and the received signal

)

may be written as: *

*

(7) , we have * Since the received signal* * *

+ . The estimate of is obtained by a single long simulation of A sin gle forward BCJR recursion yields which ap

*

proaches for large [8]. In our simulations, we choose : ::: The outage probability of the code is again determined by simulating a number of channel realizations and generating a quantile plot. Fig. 7 shows the computed capacity at 1% outage for a number of different QPSK based STTCs taken from [3]. The advantage of using STTCs as inner codes in a concatenation scheme has, thus, a higher capacity as compared to the scheme with the Alamouti scheme as an inner code. Inspite of the better capacity of STTCs, it is not straightforward to achieve this capacity. As noted earlier, the performance of STTCs degrades with length and a clever way of using these codes must be devised. Once such method is to use the recursive realizations of these codes in serial and parallel concatenation schemes. This method is discussed in details in [1]. The simulated performance of the example presented therein is about 1 dB away from the constrained modulation capacity of the 4-state STTC at 1 b/s/Hz. A possible reason for this difference may be the absence of the maximum likelihood decoder. VI. C ONCLUSIONS

& !

)

?

8 ) ) !F) ! ! ) ) ! ?

We have analyzed three different concatenated space-time coding schemes for use over quasi-static channels from a capacity perspective. The constrained modulation outage capacities for the these schemes were computed. It was shown how to approach the outage capacity for these cases. R EFERENCES [1] V. Gulati and K. R. Narayanan, “Concatenated codes for fading channels based on recursive space-time codes,” To appear in IEEE Trans. Wireless Commun. Available for download at http://ee.tamu.edu/ ˜krishna, Mar. 2001. [2] G. J. Foschini and M. J. Gans, “On limits of wireless communications in a fading environment when using multiple antennas,” Wireless Personal Commun., vol. 6, no. 3, pp. 311–335, Mar. 1998. [3] V. Tarokh, N. Seshadri, and A. R. Calderbank, “Space-time codes for high data rate wireless communications: Performance criterion and code construction,” IEEE Trans. Inform. Theory, vol. 44, no. 2, pp. 744–765, Mar. 1998. [4] S. M. Alamouti, “A simple transmit diversity technique for wireless communications,” IEEE JSAC, vol. 16, no. 8, pp. 1451–1458, Oct. 1998. [5] V. Tarokh, H. Jafarkhani, and A. R. Calderbank, “Space-time block codes from orthogonal designs,” IEEE Trans. Inform. Theory, vol. 45, no. 5, pp. 1456–1467, Jul. 1999. [6] D. J. C. MacKay, “Good error-correcting codes based on very sparse matrices,” IEEE Trans. Inform. Theory, vol. 45, no. 2, pp. 399–431, Mar. 1999. [7] A. Stefanov and T. M. Duman, “Turbo-coded modulation for systems with transmit and receive antenna diversity over block fading channels: System model, decoding approaches, and practical considerations,” IEEE JSAC, vol. 19, no. 5, pp. 958–968, May 2001. [8] D. Arnold and H. A. Loeliger, “On the information rate of binary-input channels with memory,” in Proc. ICC 2001, Jun. 2001, vol. 9, pp. 2692– 2695. [9] E. Baccarelli, “Evaluation of the reliable data rates supported by multipleantenna coded wireless links for QAM transmissions,” IEEE JSAC, vol. 19, no. 2, pp. 295–304, Feb. 2001.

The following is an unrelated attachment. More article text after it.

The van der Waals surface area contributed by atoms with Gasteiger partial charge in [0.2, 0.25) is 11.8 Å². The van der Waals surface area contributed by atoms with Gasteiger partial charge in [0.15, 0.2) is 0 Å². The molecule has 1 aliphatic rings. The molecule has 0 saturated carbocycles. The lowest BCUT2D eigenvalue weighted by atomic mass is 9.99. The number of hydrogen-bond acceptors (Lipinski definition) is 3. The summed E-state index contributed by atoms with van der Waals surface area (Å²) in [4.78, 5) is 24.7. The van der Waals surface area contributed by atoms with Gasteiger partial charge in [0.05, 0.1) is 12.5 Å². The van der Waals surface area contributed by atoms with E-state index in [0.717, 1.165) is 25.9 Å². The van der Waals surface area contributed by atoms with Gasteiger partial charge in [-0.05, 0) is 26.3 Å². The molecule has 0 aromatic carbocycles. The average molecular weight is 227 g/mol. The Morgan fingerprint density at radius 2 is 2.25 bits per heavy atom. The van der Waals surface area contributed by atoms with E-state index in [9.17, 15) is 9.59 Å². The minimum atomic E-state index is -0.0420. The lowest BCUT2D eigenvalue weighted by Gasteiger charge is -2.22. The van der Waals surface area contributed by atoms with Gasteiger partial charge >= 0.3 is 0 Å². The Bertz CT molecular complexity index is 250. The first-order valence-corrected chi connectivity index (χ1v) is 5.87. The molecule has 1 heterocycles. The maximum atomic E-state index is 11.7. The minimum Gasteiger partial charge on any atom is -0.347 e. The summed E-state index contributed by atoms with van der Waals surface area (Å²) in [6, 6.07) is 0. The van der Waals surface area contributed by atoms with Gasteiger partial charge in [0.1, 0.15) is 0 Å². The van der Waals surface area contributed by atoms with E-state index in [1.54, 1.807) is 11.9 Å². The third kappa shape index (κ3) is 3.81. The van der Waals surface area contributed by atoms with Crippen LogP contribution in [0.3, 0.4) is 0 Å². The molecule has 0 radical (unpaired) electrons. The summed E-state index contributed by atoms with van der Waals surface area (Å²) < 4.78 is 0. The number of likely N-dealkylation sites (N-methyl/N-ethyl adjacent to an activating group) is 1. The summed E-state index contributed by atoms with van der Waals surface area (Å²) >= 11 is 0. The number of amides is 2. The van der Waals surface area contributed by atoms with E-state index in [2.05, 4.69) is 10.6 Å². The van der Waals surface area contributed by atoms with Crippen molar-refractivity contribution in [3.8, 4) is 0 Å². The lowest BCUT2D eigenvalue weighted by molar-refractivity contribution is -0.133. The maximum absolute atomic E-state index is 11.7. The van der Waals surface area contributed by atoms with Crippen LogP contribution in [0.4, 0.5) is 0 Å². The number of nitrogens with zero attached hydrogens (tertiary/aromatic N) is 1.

I. I NTRODUCTION ULTIPLE transmit and receive antenna systems have received considerable attention due to the promise of significant increase in capacity [2]. High data rate packet-data systems motivate the use of the quasi-static fading channel (QSFC) model. In this model, the fade remains constant for a duration of the codeword and changes independently from one codeword to the next. Several schemes address the issue of coding for multipleinput, multiple-output (MIMO) QSFCs. Space-time trellis codes (STTC) [3] and linear processing orthogonal space-time block codes (o-STBC) [4], [5] achieve full spatial diversity. These two families of codes have been used in concatenation schemes to obtain improved performance without sacrificing spatial diversity. The QSFC is a non-ergodic channel and hence its Shannon capacity is zero. Given a transmission rate (no matter how small), there is a non-zero probability that the given channel realization cannot support this rate. Outage capacity is defined as the rate for which the probability that the instantaneous capacity of the channel falls below this rate is less than a constant (called the outage probability, or simply, the outage) :

M

outage

instantaneous

outage

(1)

The outage capacity serves as the measure of performance for the QSFC. The definition for outage capacity assumes infinitely long codewords. However, the comparisons found in most literature do not account for this fact. The performance of many codes, such as the STTCs, depends on the length of the codeword being used. By using sufficiently small codeword length, these codes can be made to appear good whereas when the length is increased the frame error rate approaches one. In this sense, these codes are not “good.” We call a coding scheme “good” if